As media, animation entertains by creating virtual worlds with affective storytelling and compelling aesthetic. As epistemology, animation creates new conceptualisations of life both by being the technology that brings the inanimate into life and by making otherwise impossible visualisations of the worlds that do or do not exist. An analysis of three thematically distinct animations demonstrates the ways animation can engage with the ontological turn in STS studies based on its unique technological and visual capabilities. With a focus on the epistemology of life itself, The Inner Life of the Cell follows the life of a white blood cell ‘in action,’ Golden Kamuy explores indigenous knowledge through unlikely partnership between an Ainu woman and a Japanese soldier and, through a female cyborg, Ghost in the Shell thinks techno-human relations including self-aware AI. The three animations open up new perspectives in turning away from anthropocentrism and West-centrism toward multispecies life. They articulate the idea of the ontological turn within a new framework – the multispecies symbiotic framework in which symbiosis is the basis of life and epistemology of life. Those roles can be illuminaterd by several concepts: symbiosis in biology and anarchist science, multispecies anthropology, ethnography, and science and technology studies following the ontological turn. In multiple ways, animation can contribute new visualisations and conceptualisations of nonhuman and human life and knowledge of life in actor-networks and rhizomatic assemblages.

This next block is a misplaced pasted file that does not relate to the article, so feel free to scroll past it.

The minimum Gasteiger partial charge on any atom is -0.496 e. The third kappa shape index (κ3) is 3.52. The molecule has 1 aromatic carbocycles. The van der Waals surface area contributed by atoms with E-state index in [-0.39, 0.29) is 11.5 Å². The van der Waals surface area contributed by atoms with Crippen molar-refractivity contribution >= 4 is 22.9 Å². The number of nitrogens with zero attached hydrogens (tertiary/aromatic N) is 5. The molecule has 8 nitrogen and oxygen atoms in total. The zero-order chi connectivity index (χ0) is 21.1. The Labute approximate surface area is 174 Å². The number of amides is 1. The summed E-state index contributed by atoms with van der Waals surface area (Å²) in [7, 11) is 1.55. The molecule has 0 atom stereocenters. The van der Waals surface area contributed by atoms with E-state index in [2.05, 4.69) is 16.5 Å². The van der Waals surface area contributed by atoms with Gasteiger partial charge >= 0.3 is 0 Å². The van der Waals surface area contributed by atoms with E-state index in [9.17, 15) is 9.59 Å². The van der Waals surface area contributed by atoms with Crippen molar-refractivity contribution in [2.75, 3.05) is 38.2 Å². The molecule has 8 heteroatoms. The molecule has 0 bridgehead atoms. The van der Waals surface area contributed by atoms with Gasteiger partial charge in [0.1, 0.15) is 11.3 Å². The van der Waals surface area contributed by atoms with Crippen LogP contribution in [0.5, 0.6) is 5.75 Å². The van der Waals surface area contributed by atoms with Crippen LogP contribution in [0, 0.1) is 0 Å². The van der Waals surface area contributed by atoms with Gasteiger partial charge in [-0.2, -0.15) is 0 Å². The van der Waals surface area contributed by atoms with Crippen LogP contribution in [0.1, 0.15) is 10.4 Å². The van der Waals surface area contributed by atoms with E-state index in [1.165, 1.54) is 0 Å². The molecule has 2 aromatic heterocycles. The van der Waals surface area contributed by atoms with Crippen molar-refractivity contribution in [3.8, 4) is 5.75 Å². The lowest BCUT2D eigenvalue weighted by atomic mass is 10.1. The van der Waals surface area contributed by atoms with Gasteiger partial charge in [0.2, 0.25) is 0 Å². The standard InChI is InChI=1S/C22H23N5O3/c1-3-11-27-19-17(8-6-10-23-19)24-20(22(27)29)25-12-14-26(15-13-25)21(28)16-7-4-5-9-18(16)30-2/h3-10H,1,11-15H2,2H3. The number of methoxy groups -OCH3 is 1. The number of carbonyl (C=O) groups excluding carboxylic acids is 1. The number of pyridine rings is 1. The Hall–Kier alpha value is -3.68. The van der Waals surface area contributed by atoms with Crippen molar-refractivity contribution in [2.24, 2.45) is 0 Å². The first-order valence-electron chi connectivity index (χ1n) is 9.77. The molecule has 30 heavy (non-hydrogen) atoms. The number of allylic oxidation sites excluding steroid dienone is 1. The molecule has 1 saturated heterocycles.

Scopus Subject Areas
- Health(social science)
- Cultural Studies
- Biomedical Engineering
- Sociology and Political Science
- History and Philosophy of Science
- ontological turn